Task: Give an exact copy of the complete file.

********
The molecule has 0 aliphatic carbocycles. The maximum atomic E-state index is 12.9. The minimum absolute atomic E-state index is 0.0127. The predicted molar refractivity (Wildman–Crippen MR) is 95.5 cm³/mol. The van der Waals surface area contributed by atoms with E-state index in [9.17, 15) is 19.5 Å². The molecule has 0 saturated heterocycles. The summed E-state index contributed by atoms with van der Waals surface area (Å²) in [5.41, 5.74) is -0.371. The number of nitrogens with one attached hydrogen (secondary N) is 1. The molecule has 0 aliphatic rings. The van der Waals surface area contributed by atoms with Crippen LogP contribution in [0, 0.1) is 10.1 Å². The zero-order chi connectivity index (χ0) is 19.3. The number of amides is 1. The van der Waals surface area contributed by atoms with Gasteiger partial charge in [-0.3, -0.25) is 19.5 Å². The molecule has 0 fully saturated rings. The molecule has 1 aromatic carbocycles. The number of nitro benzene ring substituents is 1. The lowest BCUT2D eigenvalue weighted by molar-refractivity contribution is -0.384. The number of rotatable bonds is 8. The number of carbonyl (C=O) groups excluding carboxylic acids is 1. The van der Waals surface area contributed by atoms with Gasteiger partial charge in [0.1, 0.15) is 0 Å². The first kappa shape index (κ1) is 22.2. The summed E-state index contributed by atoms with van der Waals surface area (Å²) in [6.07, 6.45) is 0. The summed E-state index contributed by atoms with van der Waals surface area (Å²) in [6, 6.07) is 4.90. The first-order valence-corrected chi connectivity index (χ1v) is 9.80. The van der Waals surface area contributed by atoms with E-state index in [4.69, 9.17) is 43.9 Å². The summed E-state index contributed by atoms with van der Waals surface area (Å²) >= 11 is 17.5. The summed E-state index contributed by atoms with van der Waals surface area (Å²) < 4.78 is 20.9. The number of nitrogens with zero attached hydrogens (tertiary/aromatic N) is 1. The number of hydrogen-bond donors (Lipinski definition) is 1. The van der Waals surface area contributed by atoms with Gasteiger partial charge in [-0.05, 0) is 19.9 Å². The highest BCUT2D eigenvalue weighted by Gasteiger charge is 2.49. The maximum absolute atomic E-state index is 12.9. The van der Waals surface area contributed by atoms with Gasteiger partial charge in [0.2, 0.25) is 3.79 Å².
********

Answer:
The molecule has 0 aliphatic carbocycles. The maximum atomic E-state index is 12.9. The minimum absolute atomic E-state index is 0.0127. The predicted molar refractivity (Wildman–Crippen MR) is 95.5 cm³/mol. The van der Waals surface area contributed by atoms with E-state index in [9.17, 15) is 19.5 Å². The molecule has 0 saturated heterocycles. The summed E-state index contributed by atoms with van der Waals surface area (Å²) in [5.41, 5.74) is -0.371. The number of nitrogens with one attached hydrogen (secondary N) is 1. The molecule has 0 aliphatic rings. The van der Waals surface area contributed by atoms with Crippen LogP contribution in [0, 0.1) is 10.1 Å². The zero-order chi connectivity index (χ0) is 19.3. The number of amides is 1. The van der Waals surface area contributed by atoms with Gasteiger partial charge in [-0.3, -0.25) is 19.5 Å². The molecule has 0 fully saturated rings. The molecule has 1 aromatic carbocycles. The number of nitro benzene ring substituents is 1. The lowest BCUT2D eigenvalue weighted by molar-refractivity contribution is -0.384. The number of rotatable bonds is 8. The number of carbonyl (C=O) groups excluding carboxylic acids is 1. The van der Waals surface area contributed by atoms with Gasteiger partial charge in [0.1, 0.15) is 0 Å². The first kappa shape index (κ1) is 22.2. The summed E-state index contributed by atoms with van der Waals surface area (Å²) in [6.07, 6.45) is 0. The summed E-state index contributed by atoms with van der Waals surface area (Å²) in [6, 6.07) is 4.90. The first-order valence-corrected chi connectivity index (χ1v) is 9.80. The van der Waals surface area contributed by atoms with E-state index in [4.69, 9.17) is 43.9 Å². The summed E-state index contributed by atoms with van der Waals surface area (Å²) >= 11 is 17.5. The summed E-state index contributed by atoms with van der Waals surface area (Å²) < 4.78 is 20.9. The number of nitrogens with zero attached hydrogens (tertiary/aromatic N) is 1. The number of hydrogen-bond donors (Lipinski definition) is 1. The van der Waals surface area contributed by atoms with Gasteiger partial charge in [-0.05, 0) is 19.9 Å². The highest BCUT2D eigenvalue weighted by Gasteiger charge is 2.49. The maximum absolute atomic E-state index is 12.9. The van der Waals surface area contributed by atoms with Gasteiger partial charge in [0.2, 0.25) is 3.79 Å².